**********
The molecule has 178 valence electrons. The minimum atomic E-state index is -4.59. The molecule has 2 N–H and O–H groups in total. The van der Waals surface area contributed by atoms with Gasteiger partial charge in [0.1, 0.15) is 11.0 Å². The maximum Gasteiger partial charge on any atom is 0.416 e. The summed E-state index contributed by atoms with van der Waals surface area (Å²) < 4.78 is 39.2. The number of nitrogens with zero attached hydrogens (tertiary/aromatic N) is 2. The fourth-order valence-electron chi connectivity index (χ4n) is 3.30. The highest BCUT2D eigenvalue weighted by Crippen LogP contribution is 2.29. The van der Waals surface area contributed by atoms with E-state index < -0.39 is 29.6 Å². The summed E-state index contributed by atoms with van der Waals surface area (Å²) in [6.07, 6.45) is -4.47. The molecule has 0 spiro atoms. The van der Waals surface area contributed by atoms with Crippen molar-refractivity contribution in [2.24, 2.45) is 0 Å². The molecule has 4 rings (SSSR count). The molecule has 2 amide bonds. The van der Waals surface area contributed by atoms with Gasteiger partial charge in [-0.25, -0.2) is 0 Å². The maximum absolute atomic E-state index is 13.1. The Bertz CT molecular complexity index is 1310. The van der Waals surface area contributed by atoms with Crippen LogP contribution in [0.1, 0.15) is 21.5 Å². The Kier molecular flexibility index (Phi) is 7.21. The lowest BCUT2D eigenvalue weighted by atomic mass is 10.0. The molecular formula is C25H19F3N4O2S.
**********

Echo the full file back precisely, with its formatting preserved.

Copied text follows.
The molecule has 178 valence electrons. The minimum atomic E-state index is -4.59. The molecule has 2 N–H and O–H groups in total. The van der Waals surface area contributed by atoms with Gasteiger partial charge in [0.1, 0.15) is 11.0 Å². The maximum Gasteiger partial charge on any atom is 0.416 e. The summed E-state index contributed by atoms with van der Waals surface area (Å²) < 4.78 is 39.2. The number of nitrogens with zero attached hydrogens (tertiary/aromatic N) is 2. The fourth-order valence-electron chi connectivity index (χ4n) is 3.30. The highest BCUT2D eigenvalue weighted by Crippen LogP contribution is 2.29. The van der Waals surface area contributed by atoms with E-state index < -0.39 is 29.6 Å². The summed E-state index contributed by atoms with van der Waals surface area (Å²) in [6.07, 6.45) is -4.47. The molecule has 0 spiro atoms. The van der Waals surface area contributed by atoms with Crippen molar-refractivity contribution in [2.24, 2.45) is 0 Å². The molecule has 4 rings (SSSR count). The molecule has 2 amide bonds. The van der Waals surface area contributed by atoms with Gasteiger partial charge in [-0.25, -0.2) is 0 Å². The maximum absolute atomic E-state index is 13.1. The Bertz CT molecular complexity index is 1310. The van der Waals surface area contributed by atoms with Crippen LogP contribution in [0.1, 0.15) is 21.5 Å². The Kier molecular flexibility index (Phi) is 7.21. The lowest BCUT2D eigenvalue weighted by atomic mass is 10.0. The molecular formula is C25H19F3N4O2S.